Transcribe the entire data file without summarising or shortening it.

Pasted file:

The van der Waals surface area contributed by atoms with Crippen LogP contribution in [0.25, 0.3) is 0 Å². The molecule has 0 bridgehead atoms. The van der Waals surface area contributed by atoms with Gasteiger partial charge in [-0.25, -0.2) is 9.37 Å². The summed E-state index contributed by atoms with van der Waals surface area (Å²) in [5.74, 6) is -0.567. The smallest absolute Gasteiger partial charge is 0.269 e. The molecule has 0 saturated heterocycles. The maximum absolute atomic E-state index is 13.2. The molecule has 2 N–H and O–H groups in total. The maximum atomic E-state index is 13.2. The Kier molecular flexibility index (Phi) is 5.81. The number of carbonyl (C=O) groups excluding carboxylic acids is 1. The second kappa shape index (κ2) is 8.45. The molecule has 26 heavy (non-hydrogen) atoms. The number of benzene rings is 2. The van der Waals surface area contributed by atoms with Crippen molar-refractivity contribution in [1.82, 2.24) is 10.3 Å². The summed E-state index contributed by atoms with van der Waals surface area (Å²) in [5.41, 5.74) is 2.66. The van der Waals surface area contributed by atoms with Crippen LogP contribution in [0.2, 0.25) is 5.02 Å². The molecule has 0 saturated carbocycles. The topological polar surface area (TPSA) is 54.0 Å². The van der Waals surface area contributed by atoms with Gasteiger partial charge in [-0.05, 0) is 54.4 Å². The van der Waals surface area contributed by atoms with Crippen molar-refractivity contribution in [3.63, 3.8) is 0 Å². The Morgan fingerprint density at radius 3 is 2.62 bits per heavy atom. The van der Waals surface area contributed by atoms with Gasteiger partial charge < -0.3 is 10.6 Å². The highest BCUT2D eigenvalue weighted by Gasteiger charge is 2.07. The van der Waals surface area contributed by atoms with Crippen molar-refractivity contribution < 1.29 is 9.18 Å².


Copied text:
The van der Waals surface area contributed by atoms with Crippen LogP contribution in [0.25, 0.3) is 0 Å². The molecule has 0 bridgehead atoms. The van der Waals surface area contributed by atoms with Gasteiger partial charge in [-0.25, -0.2) is 9.37 Å². The summed E-state index contributed by atoms with van der Waals surface area (Å²) in [5.74, 6) is -0.567. The smallest absolute Gasteiger partial charge is 0.269 e. The molecule has 0 saturated heterocycles. The maximum absolute atomic E-state index is 13.2. The molecule has 2 N–H and O–H groups in total. The maximum atomic E-state index is 13.2. The Kier molecular flexibility index (Phi) is 5.81. The number of carbonyl (C=O) groups excluding carboxylic acids is 1. The second kappa shape index (κ2) is 8.45. The molecule has 26 heavy (non-hydrogen) atoms. The number of benzene rings is 2. The van der Waals surface area contributed by atoms with Crippen molar-refractivity contribution in [1.82, 2.24) is 10.3 Å². The summed E-state index contributed by atoms with van der Waals surface area (Å²) in [5.41, 5.74) is 2.66. The van der Waals surface area contributed by atoms with Crippen LogP contribution in [0.2, 0.25) is 5.02 Å². The molecule has 0 saturated carbocycles. The topological polar surface area (TPSA) is 54.0 Å². The van der Waals surface area contributed by atoms with Gasteiger partial charge in [-0.05, 0) is 54.4 Å². The van der Waals surface area contributed by atoms with Crippen molar-refractivity contribution in [3.63, 3.8) is 0 Å². The Morgan fingerprint density at radius 3 is 2.62 bits per heavy atom. The van der Waals surface area contributed by atoms with Gasteiger partial charge < -0.3 is 10.6 Å². The highest BCUT2D eigenvalue weighted by Gasteiger charge is 2.07. The van der Waals surface area contributed by atoms with Crippen molar-refractivity contribution < 1.29 is 9.18 Å².